Feature Article: Invasive Phragmites australis is Detrimental to Our Wetlands

By Larry Meyer  

For invasive Phragmites australis, early detection and eradication is a must to save money, save time and keep our wetlands healthy. Phragmites australis is an invasive plant that grows 12 to 16 foot tall, with twenty-foot lateral root systems of rhizomes or stolon, with plant numbers doubling or tripling in size every year. If not detected in the first year and eradicated, problems with Phragmites australis get more expensive, more time-consuming, and complete eradication is not guaranteed as extensive root systems develop quickly, storing energy. Many landowners give up because of the expense and time-consuming work, and the problem just continues to grow. Phragmites also spread by seeds to other wetlands crowding out native vegetation, which is detrimental to fish and wildlife like ducks, shore birds, muskrats and any wildlife that counts on wetlands for survival.  

If you own property with wetlands or know someone near you that does have a wetland or any spot that may hold moisture, ditches, wet fields, and there is no Phragmites australis growing on it; consider yourself lucky. Phragmites australis is spreading rapidly across Wisconsin, with high concentrations near Lake Michigan and the southern part of the State. A lot of state wildlife areas have a problem with Phragmites australis, and they cannot afford the time and expense to eradicate it.  

To prevent Phragmites australis in wetlands, you must patrol your wetlands for phragmites a couple times a year in late May and again in August. Early detection when a few plants are just starting, is the time to eradicate it. There is a native Phragmites americanus that does not grow as thick, with smaller seed heads and reddish stems in the late summer. But during early detection it is hard to tell the two phragmites plants apart. My recommendation is to, if in doubt, eradicate the plant, and let other native plants grow in its place. To miscalculate Phragmites australis could be very costly to the wetland.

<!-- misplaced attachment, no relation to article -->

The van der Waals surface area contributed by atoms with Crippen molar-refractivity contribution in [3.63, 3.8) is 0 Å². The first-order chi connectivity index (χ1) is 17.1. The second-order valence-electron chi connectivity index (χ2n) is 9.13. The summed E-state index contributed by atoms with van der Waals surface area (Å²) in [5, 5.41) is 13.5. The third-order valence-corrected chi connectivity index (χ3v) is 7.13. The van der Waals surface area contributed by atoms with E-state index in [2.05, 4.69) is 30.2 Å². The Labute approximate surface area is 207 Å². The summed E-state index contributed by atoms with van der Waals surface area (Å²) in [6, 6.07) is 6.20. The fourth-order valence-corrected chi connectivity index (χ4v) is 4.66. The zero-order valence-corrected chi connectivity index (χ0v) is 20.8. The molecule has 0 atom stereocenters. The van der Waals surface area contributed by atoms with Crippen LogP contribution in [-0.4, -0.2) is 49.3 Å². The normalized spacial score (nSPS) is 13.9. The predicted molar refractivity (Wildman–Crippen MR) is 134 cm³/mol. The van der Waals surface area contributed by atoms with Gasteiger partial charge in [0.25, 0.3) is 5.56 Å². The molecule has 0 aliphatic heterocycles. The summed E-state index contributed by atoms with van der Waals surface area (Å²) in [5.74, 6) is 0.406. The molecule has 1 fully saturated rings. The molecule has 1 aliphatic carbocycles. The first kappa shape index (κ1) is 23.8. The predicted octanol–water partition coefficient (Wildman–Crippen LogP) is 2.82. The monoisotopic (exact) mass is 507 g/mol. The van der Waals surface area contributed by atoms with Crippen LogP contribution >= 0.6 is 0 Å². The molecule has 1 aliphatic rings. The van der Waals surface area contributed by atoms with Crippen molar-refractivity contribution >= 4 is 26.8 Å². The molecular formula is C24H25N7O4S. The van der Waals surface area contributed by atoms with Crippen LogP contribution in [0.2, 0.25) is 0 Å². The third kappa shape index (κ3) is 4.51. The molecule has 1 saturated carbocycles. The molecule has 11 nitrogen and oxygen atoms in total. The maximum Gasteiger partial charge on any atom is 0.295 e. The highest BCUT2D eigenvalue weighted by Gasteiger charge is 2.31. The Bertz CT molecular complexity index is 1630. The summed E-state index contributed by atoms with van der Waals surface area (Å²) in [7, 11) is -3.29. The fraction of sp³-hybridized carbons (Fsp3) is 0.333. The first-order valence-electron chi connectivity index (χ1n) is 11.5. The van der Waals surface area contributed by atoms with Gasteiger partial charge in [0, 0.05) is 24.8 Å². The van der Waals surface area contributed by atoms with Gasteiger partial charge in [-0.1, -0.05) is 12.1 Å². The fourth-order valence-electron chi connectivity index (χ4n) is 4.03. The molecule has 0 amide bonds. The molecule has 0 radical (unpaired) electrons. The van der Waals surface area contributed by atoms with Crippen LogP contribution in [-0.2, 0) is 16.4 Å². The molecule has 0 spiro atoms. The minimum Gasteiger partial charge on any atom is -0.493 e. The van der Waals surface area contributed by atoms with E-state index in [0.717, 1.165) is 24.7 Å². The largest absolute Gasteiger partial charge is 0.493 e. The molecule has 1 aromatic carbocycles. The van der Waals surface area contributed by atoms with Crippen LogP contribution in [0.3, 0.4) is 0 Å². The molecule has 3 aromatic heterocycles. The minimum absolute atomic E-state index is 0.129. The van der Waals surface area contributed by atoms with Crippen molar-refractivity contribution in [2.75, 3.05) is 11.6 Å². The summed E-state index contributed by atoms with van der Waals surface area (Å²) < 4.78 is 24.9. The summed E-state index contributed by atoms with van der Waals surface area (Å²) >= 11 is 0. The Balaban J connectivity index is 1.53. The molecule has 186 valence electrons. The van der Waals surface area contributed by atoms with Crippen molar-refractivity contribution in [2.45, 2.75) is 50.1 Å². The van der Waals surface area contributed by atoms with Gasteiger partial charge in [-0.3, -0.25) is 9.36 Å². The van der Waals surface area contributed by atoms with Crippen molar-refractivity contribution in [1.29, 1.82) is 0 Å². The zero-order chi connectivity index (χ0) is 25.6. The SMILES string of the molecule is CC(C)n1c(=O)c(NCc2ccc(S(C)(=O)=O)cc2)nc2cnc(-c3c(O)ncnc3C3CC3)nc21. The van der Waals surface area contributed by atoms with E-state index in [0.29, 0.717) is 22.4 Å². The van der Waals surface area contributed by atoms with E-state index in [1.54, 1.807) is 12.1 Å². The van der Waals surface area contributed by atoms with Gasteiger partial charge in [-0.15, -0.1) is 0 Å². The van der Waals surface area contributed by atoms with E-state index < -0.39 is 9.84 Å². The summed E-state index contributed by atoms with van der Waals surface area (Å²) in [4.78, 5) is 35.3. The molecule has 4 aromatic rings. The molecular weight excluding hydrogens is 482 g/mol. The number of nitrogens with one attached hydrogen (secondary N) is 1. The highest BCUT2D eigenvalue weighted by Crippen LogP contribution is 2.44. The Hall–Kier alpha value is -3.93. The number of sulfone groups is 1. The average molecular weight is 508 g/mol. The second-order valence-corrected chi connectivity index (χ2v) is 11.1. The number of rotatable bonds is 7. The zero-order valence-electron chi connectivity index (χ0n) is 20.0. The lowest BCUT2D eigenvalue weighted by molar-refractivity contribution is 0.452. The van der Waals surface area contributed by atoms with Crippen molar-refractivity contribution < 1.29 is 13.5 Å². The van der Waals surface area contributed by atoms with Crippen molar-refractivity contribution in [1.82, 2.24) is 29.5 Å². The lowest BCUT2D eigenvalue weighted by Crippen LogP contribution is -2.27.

There are two methods you can use to eradicate new plants. Some wetland owners do not like using chemicals. The first method is to take a sharp spade and cut in near the base of the stem, cutting off the plant underground. Try to disturb the soil as little as possible. Step on the ground where the stem was at, to compact the soil. This mechanical method is to prevent photosynthesis, smothering the new root system. Remove the cut plants from the wetland. If you leave the cut plants on site, new plants can sprout from rhizomes or seed. Mark the site with a stake and flag. You can use this method where Phragmites grow in water at least one foot deep. Check the site again. Phragmites australis is a difficult plant to control and will likely take multiple years to control. If the plant is growing again, you can continue to try to control mechanically or apply Imazapyr herbicide. If you choose to apply herbicide, bundle the stems together using a piece of twine, cut and bag the top of the plant. Follow label directions and apply Imazapyr only to the new cut stems. Imazapyr (some brand names are Polaris, Habitat, Arsenal, Chopper, Stalker) will go into the root system and kill the young plant. 

For Phragmites australis plants growing in water more than one foot deep, you can cut the plant by using a cane cutter at the base of the plant. Always collect the stems and remove them from the wetland, as stems and cut plants can grow and start a new patch of phragmites.

If you decide to try eradicating a large established patch of Phragmites australis, try to prevent the patch from spreading by killing the plants on the outskirts of the patch first, then cut off and collect the seed heads. If there is moving water, public waters, you may need a WDNR permit to apply chemicals. You may need a three-to-five-year plan to eradicate all the plants.  

We wish you the best in eradicating Phragmites australis before it gets out of control.  For additional information on Phragmites australis see the WI DNR’s page on the invasive or the Phragmites Statewide Management Strategy document.